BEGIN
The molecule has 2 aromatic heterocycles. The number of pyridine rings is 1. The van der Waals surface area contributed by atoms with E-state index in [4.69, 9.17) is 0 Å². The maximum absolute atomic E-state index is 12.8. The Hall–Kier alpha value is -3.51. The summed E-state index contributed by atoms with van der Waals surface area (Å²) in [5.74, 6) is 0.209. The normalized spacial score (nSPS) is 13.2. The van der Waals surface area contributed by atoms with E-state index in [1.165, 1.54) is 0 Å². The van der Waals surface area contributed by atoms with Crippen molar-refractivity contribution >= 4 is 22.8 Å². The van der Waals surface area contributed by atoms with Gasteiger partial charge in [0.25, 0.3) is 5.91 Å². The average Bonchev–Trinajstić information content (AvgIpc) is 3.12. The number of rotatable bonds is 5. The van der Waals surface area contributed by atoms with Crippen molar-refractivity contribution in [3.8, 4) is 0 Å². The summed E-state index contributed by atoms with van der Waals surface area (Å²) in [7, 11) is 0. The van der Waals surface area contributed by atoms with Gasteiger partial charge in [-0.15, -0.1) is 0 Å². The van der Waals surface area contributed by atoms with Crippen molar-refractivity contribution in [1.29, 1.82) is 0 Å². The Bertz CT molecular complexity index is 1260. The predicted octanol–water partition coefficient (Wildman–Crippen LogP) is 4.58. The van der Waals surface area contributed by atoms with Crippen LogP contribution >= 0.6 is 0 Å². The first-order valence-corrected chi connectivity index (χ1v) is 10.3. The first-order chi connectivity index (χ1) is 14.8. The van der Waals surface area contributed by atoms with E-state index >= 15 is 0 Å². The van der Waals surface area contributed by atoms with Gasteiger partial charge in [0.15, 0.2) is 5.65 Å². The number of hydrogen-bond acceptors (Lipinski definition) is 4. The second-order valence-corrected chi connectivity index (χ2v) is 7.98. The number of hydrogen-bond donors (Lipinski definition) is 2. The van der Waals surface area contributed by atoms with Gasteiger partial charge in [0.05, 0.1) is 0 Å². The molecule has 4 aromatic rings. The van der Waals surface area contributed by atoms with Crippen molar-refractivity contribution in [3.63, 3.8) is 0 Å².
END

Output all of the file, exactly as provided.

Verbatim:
The molecule has 2 aromatic heterocycles. The number of pyridine rings is 1. The van der Waals surface area contributed by atoms with E-state index in [4.69, 9.17) is 0 Å². The maximum absolute atomic E-state index is 12.8. The Hall–Kier alpha value is -3.51. The summed E-state index contributed by atoms with van der Waals surface area (Å²) in [5.74, 6) is 0.209. The normalized spacial score (nSPS) is 13.2. The van der Waals surface area contributed by atoms with E-state index in [1.165, 1.54) is 0 Å². The van der Waals surface area contributed by atoms with Crippen molar-refractivity contribution >= 4 is 22.8 Å². The van der Waals surface area contributed by atoms with Gasteiger partial charge in [0.25, 0.3) is 5.91 Å². The average Bonchev–Trinajstić information content (AvgIpc) is 3.12. The number of rotatable bonds is 5. The van der Waals surface area contributed by atoms with Crippen molar-refractivity contribution in [3.8, 4) is 0 Å². The summed E-state index contributed by atoms with van der Waals surface area (Å²) in [7, 11) is 0. The van der Waals surface area contributed by atoms with Gasteiger partial charge in [-0.15, -0.1) is 0 Å². The van der Waals surface area contributed by atoms with Crippen molar-refractivity contribution in [1.29, 1.82) is 0 Å². The Bertz CT molecular complexity index is 1260. The predicted octanol–water partition coefficient (Wildman–Crippen LogP) is 4.58. The van der Waals surface area contributed by atoms with Crippen LogP contribution >= 0.6 is 0 Å². The first-order valence-corrected chi connectivity index (χ1v) is 10.3. The first-order chi connectivity index (χ1) is 14.8. The van der Waals surface area contributed by atoms with E-state index >= 15 is 0 Å². The van der Waals surface area contributed by atoms with Gasteiger partial charge in [0.15, 0.2) is 5.65 Å². The number of hydrogen-bond acceptors (Lipinski definition) is 4. The second-order valence-corrected chi connectivity index (χ2v) is 7.98. The number of hydrogen-bond donors (Lipinski definition) is 2. The van der Waals surface area contributed by atoms with Gasteiger partial charge in [0.05, 0.1) is 0 Å². The molecule has 4 aromatic rings. The van der Waals surface area contributed by atoms with Crippen molar-refractivity contribution in [3.63, 3.8) is 0 Å².